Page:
Goethe reports how in 1786, ‘The whole palace and all its rooms are accessible. Entrance for the public is free, no need for tips or being hassled by the custodian.’ Thanks to President Mattarella’s initiative, that happy state of affairs has been re-established. The Palace, starting from June 23rd, is once again open to the public 5 days a week. The first type of visit is also free, as in Goethe’s day, except there is a 1.50 Euro booking fee. For 10 Euro the second itinerary is a packed two and a half hours, with a commentary provided by experts from Sapienza University. One would willingly pay the same just for the views from the terraces, where St. Peter’s seems a mere stretch of the arm away.
But back to origins. The Quirinale is the highest of Rome’s Seven Hills. When late Renaissance Popes sought a summer (or longer) refuge from the then malarial fug of the low-lying Vatican, the Quirinale was an obvious choice. Especially since the garden already existed: Ippolito d’Este, Lucrezia Borgia’s son, had bought up Cardinal Carafa’s so called vineyard ‘di Napoli’ and then remodeled it after the garden below his more famous villa in Tivoli. Pope Gregory XIII, a regular visitor must have been impressed. In 1583 he had a palace built by his architect Mascarino and was the first of 30 popes to reside there. The palace continued to grow as respective papal architects added to it. Statues were provided in the form of the 5 meter tall Dioscuri and two rearing horses emerging from the ruined Baths of Constantine and placed at the palace entrance by Sixtus V.
The piano Nobile is something of an interior decorator’s heaven: Rooms of tapestries, mirrors, the Sala dello Zodiaco, followed by a library so ornate it seems to be a painting.
Had it not been for Waterloo, Napoleon might have been here. A whole suite of rooms had been prepared, including what should have been a studio upon whose ceiling presides a Napoleon-faced Caesar dictating commentaries about a Roman empire that in Bonaparte’s case never happened. The same suite includes the French tapestries inherited from Louis XV’s daughter, which were much admired by Putin earlier in the year.
OF PRESIDENTS, POPES AND KINGS
Descending Mascarino’s helicoid staircase, a prototype for Borromini’s structure in nearby Palazzo Barberini, one reaches the ground floor, divided up to reflect the three types of occupancy. Starting from the most modern, a section is dedicated to modern Presidents, the first taking up residence with the new post-war republic. In each case there are press photos (and some cartoons) of events marking their respective tenures: President Ciampi hosting Nelson Mandela; Pertini celebrating Italy’s World cup victory in Spain and in a mountain retreat next to Pope John Paul in unusual civilian dress; President Cossiga with a koala bear, and a young Queen Elizabeth. President Leone appears dwarfed by Denmark’s statuesque Queen Margaret while President Einaudi stands proudly above the first FIAT Uno. The royal rooms smack of late Rococo excess, the most memorable, if modest work, being Induno’s picture of Garibaldi meeting Emmanuel II. By comparison the Papal rooms contain half a dozen Baroque masterpieces to match the earlier Melozzo da Forli’s Christ overlooking the main staircase.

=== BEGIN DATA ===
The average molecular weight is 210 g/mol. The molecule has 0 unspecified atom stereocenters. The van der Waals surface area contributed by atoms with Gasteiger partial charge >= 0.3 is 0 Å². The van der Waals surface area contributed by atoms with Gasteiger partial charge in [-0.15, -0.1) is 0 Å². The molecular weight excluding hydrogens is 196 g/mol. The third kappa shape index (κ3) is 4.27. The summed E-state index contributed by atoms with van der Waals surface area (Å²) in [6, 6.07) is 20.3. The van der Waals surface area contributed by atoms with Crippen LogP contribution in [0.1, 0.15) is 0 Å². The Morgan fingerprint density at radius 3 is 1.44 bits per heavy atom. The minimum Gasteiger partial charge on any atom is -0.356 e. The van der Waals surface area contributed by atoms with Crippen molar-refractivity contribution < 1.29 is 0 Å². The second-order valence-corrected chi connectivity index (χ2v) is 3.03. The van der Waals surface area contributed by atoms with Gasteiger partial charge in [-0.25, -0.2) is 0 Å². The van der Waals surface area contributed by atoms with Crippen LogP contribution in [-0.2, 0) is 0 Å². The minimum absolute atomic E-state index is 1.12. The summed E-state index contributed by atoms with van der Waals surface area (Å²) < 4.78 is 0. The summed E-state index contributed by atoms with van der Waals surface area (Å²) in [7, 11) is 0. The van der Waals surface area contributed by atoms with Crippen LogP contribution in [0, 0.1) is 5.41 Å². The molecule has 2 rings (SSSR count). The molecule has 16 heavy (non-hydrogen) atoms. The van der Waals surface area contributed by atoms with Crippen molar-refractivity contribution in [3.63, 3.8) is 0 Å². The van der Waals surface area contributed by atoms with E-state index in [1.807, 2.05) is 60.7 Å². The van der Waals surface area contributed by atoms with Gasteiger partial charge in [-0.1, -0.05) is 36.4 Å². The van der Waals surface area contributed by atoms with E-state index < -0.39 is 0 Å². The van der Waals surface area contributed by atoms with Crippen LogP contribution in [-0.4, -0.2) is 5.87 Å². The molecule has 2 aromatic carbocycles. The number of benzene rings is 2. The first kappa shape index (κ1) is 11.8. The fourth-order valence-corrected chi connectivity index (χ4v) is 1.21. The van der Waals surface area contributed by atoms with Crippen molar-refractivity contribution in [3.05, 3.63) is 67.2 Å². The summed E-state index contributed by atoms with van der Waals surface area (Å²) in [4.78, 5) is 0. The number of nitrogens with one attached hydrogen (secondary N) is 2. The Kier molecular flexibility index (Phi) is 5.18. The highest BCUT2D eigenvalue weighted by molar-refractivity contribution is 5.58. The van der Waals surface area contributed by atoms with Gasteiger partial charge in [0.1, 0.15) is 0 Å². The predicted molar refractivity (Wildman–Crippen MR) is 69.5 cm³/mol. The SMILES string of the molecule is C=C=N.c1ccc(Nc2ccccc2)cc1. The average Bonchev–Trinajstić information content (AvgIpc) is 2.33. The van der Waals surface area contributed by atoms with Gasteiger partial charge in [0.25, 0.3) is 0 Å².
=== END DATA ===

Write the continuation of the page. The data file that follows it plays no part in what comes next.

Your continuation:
What better way to impress than over a meal, even the breakfast eggcups are stamped with a gold crown d’oblige. So the house of Savoy felt an urge to keep up with their royal rivals elsewhere in Europe. After the comparatively Spartan residence of some 30 popes Princess Umberto I’s wife, Margherita took it upon herself to collect porcelain dinner sets from all over the newly united Italy. Add 9.000 pieces for Umberto III’s wedding, sets from Meissen in Germany, from Vincennes and Sevres, from Worcester, UK and the final number is an astonishing 38,000, all immaculately displayed behind cabinets in what was once the royal kitchens and laundry rooms.
Fascinating for children will be a collection of coaches as sumptuous as one could find this side of a fairy-tale: a brougham or ‘Smart’ coach of its day, landaus, coaches for carnivals, weddings and funerals, and coaches as up-market taxis used for transporting visiting royals and heads of state from Termini- look for the grainy 1920s film clip showing just that.
Meanwhile the gardens outside provide a sort of ‘rus in urbe’, a demi-Eden with a palace attached. The Palazzo Quirinale is now accessible to every man/ woman/ child for a couple of memorable hours at the click of a booking.
TOUR AT PALAZZO DEL QUIRINALE
Piazza del Quirinale
Opening days: Tue- Wed – Fri – Sat – Sun
From 9.30am to 4pm
Itinerary N.1 (artistic-institutional) is free, except for a mandatory booking charge of € 1.50.
Itinerary N. 2 (artistic-institutional and thematic) costs € 10, including the booking charge.
Reservation is mandatory and may be made:
- Online: http://palazzo.quirinale.it/visitapalazzo/prenota_en.html
- At the Call Center, tel. 06.39967557
- At the INFOPOINT (Palazzo Sant’Andrea, Via del Quirinale n. 30)
at least 5 days prior to the tour.